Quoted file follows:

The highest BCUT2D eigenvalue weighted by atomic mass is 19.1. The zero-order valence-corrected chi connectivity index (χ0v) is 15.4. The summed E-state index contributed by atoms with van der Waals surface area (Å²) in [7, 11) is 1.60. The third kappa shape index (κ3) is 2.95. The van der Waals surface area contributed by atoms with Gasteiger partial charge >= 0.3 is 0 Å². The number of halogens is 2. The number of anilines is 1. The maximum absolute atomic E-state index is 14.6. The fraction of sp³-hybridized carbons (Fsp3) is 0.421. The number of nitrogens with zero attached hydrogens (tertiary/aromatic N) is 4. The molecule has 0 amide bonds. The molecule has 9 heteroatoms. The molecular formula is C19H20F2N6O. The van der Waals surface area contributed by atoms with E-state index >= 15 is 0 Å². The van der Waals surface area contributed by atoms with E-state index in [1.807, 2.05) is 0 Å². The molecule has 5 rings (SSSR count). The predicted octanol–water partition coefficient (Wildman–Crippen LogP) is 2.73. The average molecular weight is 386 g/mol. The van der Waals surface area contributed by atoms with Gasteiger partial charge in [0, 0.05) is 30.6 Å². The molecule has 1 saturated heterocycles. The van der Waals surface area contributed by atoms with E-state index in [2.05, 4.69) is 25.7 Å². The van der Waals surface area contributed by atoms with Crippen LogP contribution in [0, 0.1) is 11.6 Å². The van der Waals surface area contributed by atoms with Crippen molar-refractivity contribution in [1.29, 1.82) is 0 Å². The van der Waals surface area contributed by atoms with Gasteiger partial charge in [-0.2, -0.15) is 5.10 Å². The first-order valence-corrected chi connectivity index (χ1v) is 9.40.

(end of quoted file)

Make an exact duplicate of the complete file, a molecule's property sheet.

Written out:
The highest BCUT2D eigenvalue weighted by atomic mass is 19.1. The zero-order valence-corrected chi connectivity index (χ0v) is 15.4. The summed E-state index contributed by atoms with van der Waals surface area (Å²) in [7, 11) is 1.60. The third kappa shape index (κ3) is 2.95. The van der Waals surface area contributed by atoms with Gasteiger partial charge >= 0.3 is 0 Å². The number of halogens is 2. The number of anilines is 1. The maximum absolute atomic E-state index is 14.6. The fraction of sp³-hybridized carbons (Fsp3) is 0.421. The number of nitrogens with zero attached hydrogens (tertiary/aromatic N) is 4. The molecule has 0 amide bonds. The molecule has 9 heteroatoms. The molecular formula is C19H20F2N6O. The van der Waals surface area contributed by atoms with E-state index >= 15 is 0 Å². The van der Waals surface area contributed by atoms with E-state index in [1.807, 2.05) is 0 Å². The molecule has 5 rings (SSSR count). The predicted octanol–water partition coefficient (Wildman–Crippen LogP) is 2.73. The average molecular weight is 386 g/mol. The van der Waals surface area contributed by atoms with Gasteiger partial charge in [0, 0.05) is 30.6 Å². The molecule has 1 saturated heterocycles. The van der Waals surface area contributed by atoms with E-state index in [2.05, 4.69) is 25.7 Å². The van der Waals surface area contributed by atoms with Crippen LogP contribution in [0, 0.1) is 11.6 Å². The van der Waals surface area contributed by atoms with Crippen molar-refractivity contribution in [1.29, 1.82) is 0 Å². The van der Waals surface area contributed by atoms with Gasteiger partial charge in [-0.2, -0.15) is 5.10 Å². The first-order valence-corrected chi connectivity index (χ1v) is 9.40.